The huge amount of data produced by the pandemic has given researchers and providers the ability to examine patterns, monitor patient demographics, and begin to rectify long-standing healthcare industry problems. In the midst of a healthcare crisis, having the ability to forecast potential incidents is crucial, and predictive analytics tools will help healthcare organisations do just that.
FORECASTING DISEASE SEVERITY, RISK
A predictive analytics model based on three clinical features was recently developed by a team from Mount Sinai: age, minimum oxygen saturation, and type of patient experience. The findings have shown that these three characteristics will reliably identify patients with COVID-19 as likely to live or die.
“The application of machine learning methods to data from a broad cohort of COVID-19 patients resulted in the discovery of precise and parsimonious mortality prediction models,” the researchers said.
These data-driven results, after thorough replication in other datasets and health systems, might help clinicians better identify and prioritise the treatment of patients at the greatest risk of death.’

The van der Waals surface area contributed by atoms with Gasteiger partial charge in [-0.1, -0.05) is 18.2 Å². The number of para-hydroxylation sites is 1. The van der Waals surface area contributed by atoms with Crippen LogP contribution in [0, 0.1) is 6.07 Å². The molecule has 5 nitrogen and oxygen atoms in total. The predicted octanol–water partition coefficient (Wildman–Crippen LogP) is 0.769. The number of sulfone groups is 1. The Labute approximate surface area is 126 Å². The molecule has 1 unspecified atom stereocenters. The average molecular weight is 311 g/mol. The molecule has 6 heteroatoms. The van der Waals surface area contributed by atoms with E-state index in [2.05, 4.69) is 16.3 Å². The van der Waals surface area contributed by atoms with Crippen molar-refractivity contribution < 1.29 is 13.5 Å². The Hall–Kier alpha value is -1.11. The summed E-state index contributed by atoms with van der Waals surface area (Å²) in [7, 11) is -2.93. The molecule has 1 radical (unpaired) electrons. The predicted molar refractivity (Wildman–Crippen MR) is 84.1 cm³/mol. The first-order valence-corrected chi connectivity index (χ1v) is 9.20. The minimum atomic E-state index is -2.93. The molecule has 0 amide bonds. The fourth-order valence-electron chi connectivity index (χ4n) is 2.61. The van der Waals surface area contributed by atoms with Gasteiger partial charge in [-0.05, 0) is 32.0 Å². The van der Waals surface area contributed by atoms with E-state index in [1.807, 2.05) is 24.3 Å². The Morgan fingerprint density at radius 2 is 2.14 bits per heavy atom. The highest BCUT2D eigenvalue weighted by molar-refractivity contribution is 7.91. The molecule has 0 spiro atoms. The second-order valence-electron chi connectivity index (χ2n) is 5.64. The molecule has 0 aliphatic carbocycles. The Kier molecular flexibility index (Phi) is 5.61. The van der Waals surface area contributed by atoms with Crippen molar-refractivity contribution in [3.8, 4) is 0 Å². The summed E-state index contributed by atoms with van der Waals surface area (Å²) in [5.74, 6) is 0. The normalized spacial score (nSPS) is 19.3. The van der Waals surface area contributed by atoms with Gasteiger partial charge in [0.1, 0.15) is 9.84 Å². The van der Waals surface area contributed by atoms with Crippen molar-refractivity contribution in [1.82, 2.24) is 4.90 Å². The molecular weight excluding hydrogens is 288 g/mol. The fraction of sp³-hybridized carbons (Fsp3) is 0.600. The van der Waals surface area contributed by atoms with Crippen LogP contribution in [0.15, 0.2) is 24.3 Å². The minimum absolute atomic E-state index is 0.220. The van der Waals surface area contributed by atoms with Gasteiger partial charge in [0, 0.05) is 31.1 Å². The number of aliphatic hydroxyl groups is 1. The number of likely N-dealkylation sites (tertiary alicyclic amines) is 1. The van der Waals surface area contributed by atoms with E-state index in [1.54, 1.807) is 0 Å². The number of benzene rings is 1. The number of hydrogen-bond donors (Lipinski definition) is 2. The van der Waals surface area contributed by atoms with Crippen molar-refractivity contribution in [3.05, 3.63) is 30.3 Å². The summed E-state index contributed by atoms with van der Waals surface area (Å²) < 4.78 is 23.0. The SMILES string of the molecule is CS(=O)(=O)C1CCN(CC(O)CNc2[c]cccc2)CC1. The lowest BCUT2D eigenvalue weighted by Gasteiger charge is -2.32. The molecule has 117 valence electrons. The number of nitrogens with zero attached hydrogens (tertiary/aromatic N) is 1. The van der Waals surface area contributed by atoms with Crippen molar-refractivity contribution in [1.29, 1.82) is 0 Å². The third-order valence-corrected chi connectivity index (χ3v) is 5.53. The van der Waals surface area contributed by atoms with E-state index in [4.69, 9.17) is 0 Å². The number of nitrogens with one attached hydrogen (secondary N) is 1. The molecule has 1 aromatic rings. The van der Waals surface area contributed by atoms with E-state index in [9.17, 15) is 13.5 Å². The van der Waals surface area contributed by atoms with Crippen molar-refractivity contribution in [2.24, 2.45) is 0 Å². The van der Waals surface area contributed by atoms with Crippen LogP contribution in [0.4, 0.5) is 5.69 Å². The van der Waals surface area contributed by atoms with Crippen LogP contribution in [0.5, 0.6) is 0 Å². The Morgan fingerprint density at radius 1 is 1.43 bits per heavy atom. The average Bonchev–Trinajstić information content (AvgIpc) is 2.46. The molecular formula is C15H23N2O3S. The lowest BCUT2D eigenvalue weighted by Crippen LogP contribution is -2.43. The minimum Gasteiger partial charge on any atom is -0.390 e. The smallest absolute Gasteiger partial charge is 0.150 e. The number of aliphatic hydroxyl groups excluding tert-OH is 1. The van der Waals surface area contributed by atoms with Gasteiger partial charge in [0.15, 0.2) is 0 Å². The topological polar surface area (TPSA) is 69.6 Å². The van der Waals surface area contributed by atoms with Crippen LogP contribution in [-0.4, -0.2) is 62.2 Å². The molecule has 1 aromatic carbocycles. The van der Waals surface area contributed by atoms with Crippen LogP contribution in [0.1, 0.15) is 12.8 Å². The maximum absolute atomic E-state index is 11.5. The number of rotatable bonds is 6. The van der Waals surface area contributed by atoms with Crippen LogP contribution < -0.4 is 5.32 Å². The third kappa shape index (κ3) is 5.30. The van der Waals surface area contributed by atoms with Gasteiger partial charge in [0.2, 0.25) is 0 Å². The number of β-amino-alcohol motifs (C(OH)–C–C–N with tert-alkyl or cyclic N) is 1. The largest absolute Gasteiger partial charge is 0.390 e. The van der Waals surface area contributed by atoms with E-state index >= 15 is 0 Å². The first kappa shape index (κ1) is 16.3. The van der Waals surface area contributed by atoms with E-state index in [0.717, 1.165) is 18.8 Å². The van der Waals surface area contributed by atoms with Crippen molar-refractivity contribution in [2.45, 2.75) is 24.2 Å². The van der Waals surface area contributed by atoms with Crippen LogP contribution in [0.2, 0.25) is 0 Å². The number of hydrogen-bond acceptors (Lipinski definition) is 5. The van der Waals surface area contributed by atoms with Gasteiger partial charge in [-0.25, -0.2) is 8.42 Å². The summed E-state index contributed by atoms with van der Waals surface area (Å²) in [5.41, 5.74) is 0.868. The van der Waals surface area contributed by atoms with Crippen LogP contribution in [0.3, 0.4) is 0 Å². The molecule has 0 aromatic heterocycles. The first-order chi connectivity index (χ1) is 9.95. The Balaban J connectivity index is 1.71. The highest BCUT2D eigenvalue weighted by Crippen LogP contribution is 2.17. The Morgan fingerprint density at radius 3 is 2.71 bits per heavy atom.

PLANNING FOR HOSPITAL CONSTRAINTS, DEMANDS
With the rapid spread of COVID-19, many hospitals and healthcare systems have faced the risk of unexpected patient volume spikes, resulting in scarce resources and an increased workforce burden.
Organizations have introduced statistical instruments that can assist in allocating resources in order to better prepare for these future spikes.
MAPPING THE SPREAD OF THE VIRUS
Getting an idea of which places will be most affected will allow public health authorities and providers to get ahead of negative outcomes in a situation as uncertain as a global health crisis.
Researchers can identify patterns and trends in various locations using analytics tools that can notify recommendations for social distancing and other interventions.
A team from Binghamton University, New York State University, recently developed multiple models of predictive analytics to analyse trends and patterns in COVID-19 around the world.